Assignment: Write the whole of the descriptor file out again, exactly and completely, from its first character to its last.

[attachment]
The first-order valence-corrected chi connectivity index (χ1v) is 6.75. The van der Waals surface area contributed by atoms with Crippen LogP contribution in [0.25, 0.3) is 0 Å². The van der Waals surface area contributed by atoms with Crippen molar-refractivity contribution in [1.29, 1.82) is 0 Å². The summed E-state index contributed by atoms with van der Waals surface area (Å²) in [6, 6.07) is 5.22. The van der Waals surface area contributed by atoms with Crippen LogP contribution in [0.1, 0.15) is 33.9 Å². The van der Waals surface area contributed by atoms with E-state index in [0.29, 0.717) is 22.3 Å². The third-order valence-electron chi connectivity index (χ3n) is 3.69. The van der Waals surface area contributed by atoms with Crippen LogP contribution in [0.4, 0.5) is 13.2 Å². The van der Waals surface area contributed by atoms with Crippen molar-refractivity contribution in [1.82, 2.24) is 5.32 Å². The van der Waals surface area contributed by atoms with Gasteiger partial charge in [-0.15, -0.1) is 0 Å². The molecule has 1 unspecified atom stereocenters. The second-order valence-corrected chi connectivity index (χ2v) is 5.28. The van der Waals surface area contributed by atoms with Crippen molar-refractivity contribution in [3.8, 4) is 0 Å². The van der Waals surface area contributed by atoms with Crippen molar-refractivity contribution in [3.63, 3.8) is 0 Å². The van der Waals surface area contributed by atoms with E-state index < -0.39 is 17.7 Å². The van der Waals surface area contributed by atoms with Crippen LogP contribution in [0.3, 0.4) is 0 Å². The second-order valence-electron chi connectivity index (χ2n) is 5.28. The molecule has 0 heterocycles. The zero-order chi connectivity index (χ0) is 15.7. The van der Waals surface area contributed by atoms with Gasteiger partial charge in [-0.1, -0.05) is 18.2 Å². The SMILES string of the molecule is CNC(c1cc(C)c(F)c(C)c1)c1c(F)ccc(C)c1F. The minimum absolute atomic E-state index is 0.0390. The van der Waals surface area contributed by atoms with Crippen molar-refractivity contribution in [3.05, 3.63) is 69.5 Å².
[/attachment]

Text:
The first-order valence-corrected chi connectivity index (χ1v) is 6.75. The van der Waals surface area contributed by atoms with Crippen LogP contribution in [0.25, 0.3) is 0 Å². The van der Waals surface area contributed by atoms with Crippen molar-refractivity contribution in [1.29, 1.82) is 0 Å². The summed E-state index contributed by atoms with van der Waals surface area (Å²) in [6, 6.07) is 5.22. The van der Waals surface area contributed by atoms with Crippen LogP contribution in [0.1, 0.15) is 33.9 Å². The van der Waals surface area contributed by atoms with E-state index in [0.29, 0.717) is 22.3 Å². The third-order valence-electron chi connectivity index (χ3n) is 3.69. The van der Waals surface area contributed by atoms with Crippen LogP contribution in [0.4, 0.5) is 13.2 Å². The van der Waals surface area contributed by atoms with Crippen molar-refractivity contribution in [1.82, 2.24) is 5.32 Å². The van der Waals surface area contributed by atoms with Gasteiger partial charge in [-0.15, -0.1) is 0 Å². The molecule has 1 unspecified atom stereocenters. The second-order valence-corrected chi connectivity index (χ2v) is 5.28. The van der Waals surface area contributed by atoms with Crippen molar-refractivity contribution in [3.8, 4) is 0 Å². The van der Waals surface area contributed by atoms with Crippen molar-refractivity contribution in [3.63, 3.8) is 0 Å². The van der Waals surface area contributed by atoms with E-state index < -0.39 is 17.7 Å². The van der Waals surface area contributed by atoms with Crippen LogP contribution in [0.3, 0.4) is 0 Å². The second-order valence-electron chi connectivity index (χ2n) is 5.28. The molecule has 0 heterocycles. The zero-order chi connectivity index (χ0) is 15.7. The van der Waals surface area contributed by atoms with Gasteiger partial charge in [-0.1, -0.05) is 18.2 Å². The SMILES string of the molecule is CNC(c1cc(C)c(F)c(C)c1)c1c(F)ccc(C)c1F. The minimum absolute atomic E-state index is 0.0390. The van der Waals surface area contributed by atoms with Crippen molar-refractivity contribution in [3.05, 3.63) is 69.5 Å².